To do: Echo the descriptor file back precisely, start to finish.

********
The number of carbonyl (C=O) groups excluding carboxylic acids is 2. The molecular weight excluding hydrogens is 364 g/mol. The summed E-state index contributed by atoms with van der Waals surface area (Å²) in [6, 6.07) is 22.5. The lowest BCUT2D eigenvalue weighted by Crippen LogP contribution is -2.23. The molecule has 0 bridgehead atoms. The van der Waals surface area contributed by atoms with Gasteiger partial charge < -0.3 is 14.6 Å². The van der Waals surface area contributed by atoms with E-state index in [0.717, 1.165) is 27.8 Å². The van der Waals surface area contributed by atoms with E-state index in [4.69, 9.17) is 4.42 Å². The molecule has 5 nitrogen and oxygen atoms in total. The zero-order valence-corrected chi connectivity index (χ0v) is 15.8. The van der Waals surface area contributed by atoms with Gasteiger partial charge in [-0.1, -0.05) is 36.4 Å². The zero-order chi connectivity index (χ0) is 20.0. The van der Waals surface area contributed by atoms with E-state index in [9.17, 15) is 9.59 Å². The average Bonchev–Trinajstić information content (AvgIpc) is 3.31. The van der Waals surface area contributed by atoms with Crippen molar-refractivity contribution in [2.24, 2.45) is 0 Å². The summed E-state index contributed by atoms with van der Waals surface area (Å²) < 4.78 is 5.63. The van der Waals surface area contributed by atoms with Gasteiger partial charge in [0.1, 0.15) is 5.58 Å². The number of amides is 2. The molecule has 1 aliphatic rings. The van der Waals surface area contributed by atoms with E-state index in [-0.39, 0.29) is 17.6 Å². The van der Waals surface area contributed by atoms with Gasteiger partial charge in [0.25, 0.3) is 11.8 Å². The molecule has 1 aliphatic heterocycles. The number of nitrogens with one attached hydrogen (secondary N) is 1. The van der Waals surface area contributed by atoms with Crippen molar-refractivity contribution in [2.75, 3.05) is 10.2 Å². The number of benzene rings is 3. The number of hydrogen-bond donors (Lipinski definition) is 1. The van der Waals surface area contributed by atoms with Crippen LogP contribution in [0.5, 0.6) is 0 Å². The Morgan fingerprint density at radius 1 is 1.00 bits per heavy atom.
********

The number of carbonyl (C=O) groups excluding carboxylic acids is 2. The molecular weight excluding hydrogens is 364 g/mol. The summed E-state index contributed by atoms with van der Waals surface area (Å²) in [6, 6.07) is 22.5. The lowest BCUT2D eigenvalue weighted by Crippen LogP contribution is -2.23. The molecule has 0 bridgehead atoms. The van der Waals surface area contributed by atoms with Gasteiger partial charge < -0.3 is 14.6 Å². The van der Waals surface area contributed by atoms with E-state index in [0.717, 1.165) is 27.8 Å². The van der Waals surface area contributed by atoms with E-state index in [4.69, 9.17) is 4.42 Å². The molecule has 5 nitrogen and oxygen atoms in total. The zero-order valence-corrected chi connectivity index (χ0v) is 15.8. The van der Waals surface area contributed by atoms with Gasteiger partial charge in [-0.1, -0.05) is 36.4 Å². The zero-order chi connectivity index (χ0) is 20.0. The van der Waals surface area contributed by atoms with E-state index in [9.17, 15) is 9.59 Å². The average Bonchev–Trinajstić information content (AvgIpc) is 3.31. The van der Waals surface area contributed by atoms with Crippen molar-refractivity contribution in [2.24, 2.45) is 0 Å². The summed E-state index contributed by atoms with van der Waals surface area (Å²) < 4.78 is 5.63. The van der Waals surface area contributed by atoms with Gasteiger partial charge in [0.1, 0.15) is 5.58 Å². The number of amides is 2. The molecule has 1 aliphatic rings. The van der Waals surface area contributed by atoms with E-state index in [-0.39, 0.29) is 17.6 Å². The van der Waals surface area contributed by atoms with Gasteiger partial charge in [0.25, 0.3) is 11.8 Å². The molecule has 1 aliphatic heterocycles. The number of nitrogens with one attached hydrogen (secondary N) is 1. The van der Waals surface area contributed by atoms with Crippen molar-refractivity contribution in [2.75, 3.05) is 10.2 Å². The number of benzene rings is 3. The number of hydrogen-bond donors (Lipinski definition) is 1. The van der Waals surface area contributed by atoms with Crippen LogP contribution in [0.5, 0.6) is 0 Å². The Morgan fingerprint density at radius 1 is 1.00 bits per heavy atom.